Central Bank lowers rates to stimulate growth
Private sector and individuals may continue to enjoy borrowing at low-interest rates as the Government continues to loosen its monetary policy, in efforts to spark economic activity.
The Government's monetary policy is expected to continue to combat the downturn in the economy brought forth by COVID-19 with the global economy expected to decline by 4.9 per cent this year alone.
In a public statement released on Monday, the Central Bank of Samoa noted that the back-to-back crises of the measles epidemic and COVID-19 had taken a toll on the Samoan economy reflected by the 3.5 per cent contraction of real Gross Domestic Product in constant prices for financial year 2019/2020.
And more negative growth for the economy is expected.
Loosening monetary policy, or lowering borrowing costs, is a mechanism used by the C.B.S. to influence inflation and growth by encouraging companies to invest.
"The reductions were mainly transmitted through sectors such as Commerce (-$29.6 million or -4.4 per cent), Electricity and Water (-$14.8 million or -10.6 per cent), Business Services (-$10.5 million or -13.9 per cent) and Food & Beverages manufacturing (-$10.4 million or -12.7 per cent) amongst others," the public statement reads.
"On the other hand, headline inflation at the end of June 2020 continues to remain low at 1.6 per cent," the Bank said.
"Visitor arrivals and earnings have fallen sharply due to the travel restrictions, however, foreign reserves are expected to continue to remain high at $616.0 million due to the influx of remittances and inflow of grants and budget support funds for Government."
"For 2020/21, real GDP is expected to slow down further to around -10.0 per cent as the adverse impact of travel restrictions for the safeguarding and protection of the Samoan public and the associated weak and reduced domestic demand takes its toll on the economy."
According to the C.B.S., commercial banks' average interest rates at end July 2020 were at low levels with the weighted average lending rate of 8.63 per cent while the average deposit rate was 2.70 per cent.
Inflation or the rise in the general level of prices is expected to increase to 1.8 per cent for FY 2020/21; the medium target is 3 per cent.
Meanwhile, exports, visitor earnings and private remittances are all expected to fall due to continuing adverse impacts of COVID-19. However, the drop is expected to be cushioned by lower import payments for goods and services.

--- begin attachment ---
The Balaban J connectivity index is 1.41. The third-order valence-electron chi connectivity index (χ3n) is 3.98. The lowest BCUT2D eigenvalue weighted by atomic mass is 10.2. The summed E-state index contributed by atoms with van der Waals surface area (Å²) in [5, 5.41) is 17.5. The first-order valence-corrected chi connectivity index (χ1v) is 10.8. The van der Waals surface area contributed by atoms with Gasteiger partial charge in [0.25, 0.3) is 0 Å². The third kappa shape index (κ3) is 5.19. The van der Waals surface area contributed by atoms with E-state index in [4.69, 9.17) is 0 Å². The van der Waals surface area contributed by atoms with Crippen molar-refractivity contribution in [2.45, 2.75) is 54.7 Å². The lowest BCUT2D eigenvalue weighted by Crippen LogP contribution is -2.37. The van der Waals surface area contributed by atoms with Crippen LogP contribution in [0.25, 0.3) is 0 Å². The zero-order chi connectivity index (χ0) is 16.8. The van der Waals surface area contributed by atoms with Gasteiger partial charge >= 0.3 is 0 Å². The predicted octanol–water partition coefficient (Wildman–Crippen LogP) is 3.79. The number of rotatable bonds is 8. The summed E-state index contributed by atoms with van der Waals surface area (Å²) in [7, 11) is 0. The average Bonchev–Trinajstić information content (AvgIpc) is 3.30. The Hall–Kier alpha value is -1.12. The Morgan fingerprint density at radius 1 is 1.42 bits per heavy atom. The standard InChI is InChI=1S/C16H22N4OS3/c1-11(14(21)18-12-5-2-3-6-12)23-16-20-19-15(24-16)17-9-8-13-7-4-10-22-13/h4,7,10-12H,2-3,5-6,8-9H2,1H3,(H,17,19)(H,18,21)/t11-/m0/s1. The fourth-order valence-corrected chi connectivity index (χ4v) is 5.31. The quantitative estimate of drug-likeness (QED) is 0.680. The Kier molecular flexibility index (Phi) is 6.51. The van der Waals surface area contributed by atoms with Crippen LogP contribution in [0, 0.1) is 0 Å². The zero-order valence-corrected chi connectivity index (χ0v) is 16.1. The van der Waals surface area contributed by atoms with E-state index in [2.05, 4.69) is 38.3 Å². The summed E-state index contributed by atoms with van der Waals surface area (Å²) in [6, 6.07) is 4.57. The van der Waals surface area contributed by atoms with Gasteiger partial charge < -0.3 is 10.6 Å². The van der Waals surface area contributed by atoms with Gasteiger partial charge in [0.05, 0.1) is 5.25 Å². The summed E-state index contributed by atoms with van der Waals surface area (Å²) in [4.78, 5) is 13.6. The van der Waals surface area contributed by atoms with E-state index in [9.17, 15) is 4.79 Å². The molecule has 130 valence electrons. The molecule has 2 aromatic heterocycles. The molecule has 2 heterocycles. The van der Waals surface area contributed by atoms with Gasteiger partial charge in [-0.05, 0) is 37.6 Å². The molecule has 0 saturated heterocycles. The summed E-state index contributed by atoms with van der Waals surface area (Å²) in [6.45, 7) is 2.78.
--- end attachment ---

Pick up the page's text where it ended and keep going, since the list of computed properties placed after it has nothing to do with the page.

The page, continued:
Due to this, foreign reserves are expected to drop to $509.0 million which is enough to buy approximately 8.3 months of goods only in 2020/21.
Last week, the Samoa Bureau of Statistics released figures showing the nation’s economy is not only in recession but that its decline is gathering speed, hitting the biggest quarterly drop in the country’s economic output on record.
The ongoing restrictions on trade have made a bad economic situation worse, the Chair of the Economics of Disasters and Climate Change Professor Ilan Noy says.
Samoa’s G.D.P. contracted by 11.6 per cent for the second quarter of this year, when compared to the same period last year. It is the third consecutive quarter of negative growth for Samoa.
"What surprised me is the large decline in commerce which suggests there are restrictions to commerce throughout the quarter, but I would have expected there to be restrictions only in the beginning, and for commerce to rebound,” said Professor Noy.
Professor Noy said Samoa maintaining restrictions on trade after the threat of a COVID-19 outbreak is gone is not logical.
However, the Prime Minister, Tuilaepa Dr. Sailele Malielegaoi stands by the restrictions saying it in preparations for the COVID-19 that should the pandemic reach Samoa, the people are ready and prepared.
From April to the end of June, most gatherings were banned, with weddings only permitted from mid-June and restricted 100 people with a 10pm curfew.
Trade was limited too, with markets that used to stay open overnight, and supermarkets forced to close at 6pm and for them both to close completely on Sundays, and closing times imposed on restaurants and hotels up until now.
Today’s restrictions allow for more cultural gatherings but they are still limited to 100 people with supermarket hours and dining and nightclub hours are all determined under the state of emergency orders with a curfew of 10pm.